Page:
Originally published June 3
LAS VEGAS Commercial and noncom broadcast organizations that support HD Radio are getting onto the same page regarding a so-called “managed” voluntary FM digital power increase.
Commercial advocates of digital radio generally are ready for the change now while public radio is waiting for one more round of testing. But important voices on both sides support an increase and say they’re getting closer to working out the path.
Representatives of both continue to press the Federal Communications Commission for approval and hope for some kind of regulatory action by fall.
Attendees of the recent NAB Show heard pledges of cooperation and support for the increase from commercial and public radio entities.
Meanwhile, traffic data is growing in importance in the IBOC world, as more stations are investing in and earning ROI from this new resource.
Engineering sources told Radio World they’ve been meeting with commission staff and believe the agency’s employees understand the need for speedy approval of the power increase.
These sources also expect portable devices with HD Radio capabilities — such as MP3 players, cell phones and iPod accessories — to be available by the holidays.
IBiquity President/CEO Bob Struble concurs with both of those assessments; he told Radio World he thinks the market will see “multiple HD Radio portables at retail” this fall.
Indeed, iBiquity showed a prototype KRI portable armband HD Radio receiver in its booth. Struble described the diversity antennas in the product as a “breakthrough.” The wire to the earbuds constitutes one antenna while another is embedded in the unit. The design was optimized in the iBiquity lab in Columbia, Md. The dual-antenna design boosts received signal strength, he said.
Advocates for a power hike say initial FM power levels for IBOC were set low to avoid interference to neighboring stations and/or self-interference to host analog signals. Now, they say, receivers on the market are having trouble picking up the digital signal in certain conditions.
With portables coming to market this year, a power increase is vital, according to Milford Smith, vice president of radio engineering for Greater Media and chairman of the National Radio Systems Committee.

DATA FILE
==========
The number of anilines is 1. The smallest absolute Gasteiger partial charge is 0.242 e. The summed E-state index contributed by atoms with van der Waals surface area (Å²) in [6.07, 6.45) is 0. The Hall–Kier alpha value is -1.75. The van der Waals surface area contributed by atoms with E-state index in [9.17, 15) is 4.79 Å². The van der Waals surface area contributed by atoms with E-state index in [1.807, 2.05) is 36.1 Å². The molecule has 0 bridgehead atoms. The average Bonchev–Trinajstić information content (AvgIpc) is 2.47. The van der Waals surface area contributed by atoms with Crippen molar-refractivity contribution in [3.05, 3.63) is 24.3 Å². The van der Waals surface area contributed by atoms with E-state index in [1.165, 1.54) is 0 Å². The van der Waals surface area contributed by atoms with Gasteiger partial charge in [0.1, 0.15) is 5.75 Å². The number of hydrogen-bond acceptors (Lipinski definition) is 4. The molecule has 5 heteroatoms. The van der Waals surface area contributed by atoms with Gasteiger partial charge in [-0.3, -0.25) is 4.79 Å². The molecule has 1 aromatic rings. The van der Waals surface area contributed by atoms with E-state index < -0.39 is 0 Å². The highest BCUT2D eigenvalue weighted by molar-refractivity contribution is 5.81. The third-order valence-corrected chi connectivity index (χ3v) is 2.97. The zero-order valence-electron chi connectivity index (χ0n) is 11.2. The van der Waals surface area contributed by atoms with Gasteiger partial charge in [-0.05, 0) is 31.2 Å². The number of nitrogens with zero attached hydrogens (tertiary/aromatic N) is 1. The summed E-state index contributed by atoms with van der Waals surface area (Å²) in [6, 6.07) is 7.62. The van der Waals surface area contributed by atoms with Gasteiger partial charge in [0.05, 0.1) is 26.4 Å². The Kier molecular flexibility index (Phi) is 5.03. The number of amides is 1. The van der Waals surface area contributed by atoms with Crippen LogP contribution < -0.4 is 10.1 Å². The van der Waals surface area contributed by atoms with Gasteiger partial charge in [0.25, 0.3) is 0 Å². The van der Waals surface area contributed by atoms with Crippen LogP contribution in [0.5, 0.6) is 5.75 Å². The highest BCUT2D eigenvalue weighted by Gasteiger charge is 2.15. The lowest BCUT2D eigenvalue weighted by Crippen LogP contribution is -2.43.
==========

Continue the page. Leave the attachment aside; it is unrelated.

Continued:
In portables, he said, “The antenna has to be small. It’s less efficient and performs less well.”
Paul Brenner, president of the Broadcast Traffic Consortium and senior vice president and chief technology officer of Emmis Communications, said automakers and portable device makers with whom he’s spoken assume an HD Radio power increase will be approved.
“If it doesn’t happen, they will turn towards broadband and other technologies” to deliver content.
In their initial filing last year advocating an increase, 18 broadcast organizations, mostly from commercial radio, urged quick action on an increase. IBiquity Broadcast Business Development Manager Jeff Detweiler reiterated this stance during an engineering session at the NAB Show.
One possible scenario, he said, is that commercial stations may raise power first while iBiquity continues to work with non-commercial stations on the best way to increase digital coverage.
Struble put it this way: “We’re exploring options” on the power level increase. “In no way do we want to leave non-coms behind.”
An angle on this story is the focus on stations’ city-grade contours. NPR wants member stations to be able to increase digital FM power yet it also seeks to protect analog coverage just outside city grade contours, where donors often live. Thus it is seeking protection for the analog further out than commercial radio.
NPR Labs has received funding from the Corporation for Public Broadcasting to complete more tests related to the power level increase (see “Unified Theory: HD-R Power Tests Begin” in the May 6 issue). Commercial stations and iBiquity, while not providing funding for these tests, have offered resources such as stations and/or personnel. NPR’s specific needs weren’t nailed down just after the show.
NPR has lab testing underway and plans soon to begin field testing related to indoor coverage, mobile interference and mobile impairment, host compatibility and SCA field receiver coverage. It plans to include information in its reports, expected to be finalized this fall, about other ways to increase coverage without increasing the digital transmitted power, such as employing asymmetrical IBOC sidebands, single-frequency networks and IBOC directional transmission.
One commercial radio engineer told Radio World that several of these options are “not there” yet; asymmetrical sideband use in particular may pose a problem because without it a digital signal loses some robustness and error correction.
“These are intended to be the last studies on the subject of what is a reasonable answer to managing IBOC,” said Mike Starling, NPR vice president/chief technology officer and executive director of NPR Labs.
Within NPR Labs, John Kean and Ellyn Sheffield are spearheading some of the testing.
NPR has a slate of technical representatives from commercial organizations and iBiquity plans to consult. Among those providing input are Brian Kroger, Ashruf El-Dinary and Jeff Detweiler of iBiquity; Jeff Littlejohn of Clear Channel; Milford Smith of Greater Media; Glynn Walden of CBS Radio; Dave Wilson of the Consumer Electronics Association; and Doug Vernier of V-Soft acting as representative of CPB.
Peer review stations for NPR testing include member stations from American Public Media and Minnesota Public Radio, and others on which we’ve reported.